Del Bosque is a man respected for his knowledge and praised for his humane approach to group solidarity
Spanish National Team Shirt signed by Del Bosque
which gets the fans’ backing.
He has also had the ability to continue the model set by Luis Aragones. The tremendous quality of the Spanish players helps but it is still difficult to stay at the top, as the best in Europe and the World.
My experience of Spanish players that I have coached is that they are footballers who want to be picked for the national team because they can do great things and win trophies. And they have, the Euros and the World Cup came along one after the other. What more can you ask for?
In England, people are wondering how to stop the Spanish, which is more important, technical ability or passion and physical effort, whether you can play more direct against the Spanish or play possession football like them...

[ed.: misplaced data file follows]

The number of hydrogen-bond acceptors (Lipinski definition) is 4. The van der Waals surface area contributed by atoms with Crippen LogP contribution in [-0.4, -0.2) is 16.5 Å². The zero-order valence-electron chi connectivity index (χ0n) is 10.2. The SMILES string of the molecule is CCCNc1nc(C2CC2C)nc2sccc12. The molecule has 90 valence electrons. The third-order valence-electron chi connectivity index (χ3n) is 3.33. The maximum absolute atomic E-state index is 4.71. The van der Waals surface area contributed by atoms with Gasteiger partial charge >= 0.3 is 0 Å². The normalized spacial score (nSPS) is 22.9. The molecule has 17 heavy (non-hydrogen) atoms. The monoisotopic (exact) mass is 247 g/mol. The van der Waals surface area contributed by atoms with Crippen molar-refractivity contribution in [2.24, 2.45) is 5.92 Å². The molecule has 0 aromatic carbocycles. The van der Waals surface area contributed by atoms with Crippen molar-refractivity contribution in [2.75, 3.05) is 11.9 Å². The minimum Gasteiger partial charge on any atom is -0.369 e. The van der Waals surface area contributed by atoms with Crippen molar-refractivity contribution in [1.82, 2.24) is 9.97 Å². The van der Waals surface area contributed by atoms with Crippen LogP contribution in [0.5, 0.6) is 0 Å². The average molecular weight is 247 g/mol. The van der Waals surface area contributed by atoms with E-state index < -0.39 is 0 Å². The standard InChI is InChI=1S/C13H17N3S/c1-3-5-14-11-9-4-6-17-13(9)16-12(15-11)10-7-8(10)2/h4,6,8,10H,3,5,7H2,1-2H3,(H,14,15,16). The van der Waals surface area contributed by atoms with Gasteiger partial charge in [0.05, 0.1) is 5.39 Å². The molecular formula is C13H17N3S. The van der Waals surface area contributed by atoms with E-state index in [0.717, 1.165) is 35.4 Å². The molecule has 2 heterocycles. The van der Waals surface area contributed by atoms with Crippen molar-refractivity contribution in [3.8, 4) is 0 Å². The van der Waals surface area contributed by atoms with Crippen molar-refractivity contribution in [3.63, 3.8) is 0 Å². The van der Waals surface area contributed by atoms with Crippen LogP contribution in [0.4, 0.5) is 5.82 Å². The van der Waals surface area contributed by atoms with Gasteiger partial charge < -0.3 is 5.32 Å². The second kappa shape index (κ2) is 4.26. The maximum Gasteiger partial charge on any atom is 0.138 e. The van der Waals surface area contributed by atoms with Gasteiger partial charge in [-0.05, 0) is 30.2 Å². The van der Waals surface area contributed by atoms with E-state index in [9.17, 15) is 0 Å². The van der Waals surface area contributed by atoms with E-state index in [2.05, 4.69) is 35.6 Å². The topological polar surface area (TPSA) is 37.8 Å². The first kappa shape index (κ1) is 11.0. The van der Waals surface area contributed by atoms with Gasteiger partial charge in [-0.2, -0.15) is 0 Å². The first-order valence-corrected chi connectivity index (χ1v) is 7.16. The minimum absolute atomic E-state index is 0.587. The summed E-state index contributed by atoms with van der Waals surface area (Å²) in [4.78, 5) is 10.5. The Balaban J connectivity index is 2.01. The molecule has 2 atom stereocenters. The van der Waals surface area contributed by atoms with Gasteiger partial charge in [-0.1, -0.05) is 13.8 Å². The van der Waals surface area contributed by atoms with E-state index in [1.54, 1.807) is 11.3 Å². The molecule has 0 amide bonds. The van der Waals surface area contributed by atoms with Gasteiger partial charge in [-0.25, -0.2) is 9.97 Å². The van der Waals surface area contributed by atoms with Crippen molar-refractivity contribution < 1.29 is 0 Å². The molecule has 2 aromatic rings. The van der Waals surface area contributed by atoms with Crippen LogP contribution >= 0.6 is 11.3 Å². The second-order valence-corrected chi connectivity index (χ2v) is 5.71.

The Champions League Final showed that the Barcelona style, similar to the Spanish National Team, was able to conquer Manchester United, Premier League Champions. This has had the result of many teams trying to play like this.
Can the England team play like Spain? And more importantly, should they? Should they adapt or should they play their own style true to their own game?
Spain will use a 1-4-3-3 similar to Barcelona’s since they have 5 – 7 of their players in the squad:
Their main idea will be possession, long transitions providing width which forces defenders to be more open and looking for wall passes to penetrate when they can. If they don’t find the gaps, they have enough 1v1 ability to go past defenders in reduced spaces.